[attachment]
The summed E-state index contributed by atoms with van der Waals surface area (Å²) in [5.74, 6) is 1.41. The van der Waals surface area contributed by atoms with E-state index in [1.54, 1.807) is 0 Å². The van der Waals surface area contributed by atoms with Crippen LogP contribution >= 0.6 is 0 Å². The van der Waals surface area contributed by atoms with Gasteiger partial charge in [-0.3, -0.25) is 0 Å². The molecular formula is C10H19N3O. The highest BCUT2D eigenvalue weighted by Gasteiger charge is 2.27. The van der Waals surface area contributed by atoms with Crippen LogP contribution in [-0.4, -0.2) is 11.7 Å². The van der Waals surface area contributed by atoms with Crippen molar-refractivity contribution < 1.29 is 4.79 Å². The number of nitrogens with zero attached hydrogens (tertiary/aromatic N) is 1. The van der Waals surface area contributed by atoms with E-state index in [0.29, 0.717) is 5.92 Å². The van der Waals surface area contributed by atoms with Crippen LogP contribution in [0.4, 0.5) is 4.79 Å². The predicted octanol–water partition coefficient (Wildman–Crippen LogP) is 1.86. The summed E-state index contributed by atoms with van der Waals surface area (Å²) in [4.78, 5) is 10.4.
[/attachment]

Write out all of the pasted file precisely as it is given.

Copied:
The summed E-state index contributed by atoms with van der Waals surface area (Å²) in [5.74, 6) is 1.41. The van der Waals surface area contributed by atoms with E-state index in [1.54, 1.807) is 0 Å². The van der Waals surface area contributed by atoms with Crippen LogP contribution >= 0.6 is 0 Å². The van der Waals surface area contributed by atoms with Gasteiger partial charge in [-0.3, -0.25) is 0 Å². The molecular formula is C10H19N3O. The highest BCUT2D eigenvalue weighted by Gasteiger charge is 2.27. The van der Waals surface area contributed by atoms with Crippen LogP contribution in [-0.4, -0.2) is 11.7 Å². The van der Waals surface area contributed by atoms with Crippen molar-refractivity contribution < 1.29 is 4.79 Å². The number of nitrogens with zero attached hydrogens (tertiary/aromatic N) is 1. The van der Waals surface area contributed by atoms with E-state index in [0.29, 0.717) is 5.92 Å². The van der Waals surface area contributed by atoms with Crippen LogP contribution in [0.4, 0.5) is 4.79 Å². The predicted octanol–water partition coefficient (Wildman–Crippen LogP) is 1.86. The summed E-state index contributed by atoms with van der Waals surface area (Å²) in [4.78, 5) is 10.4.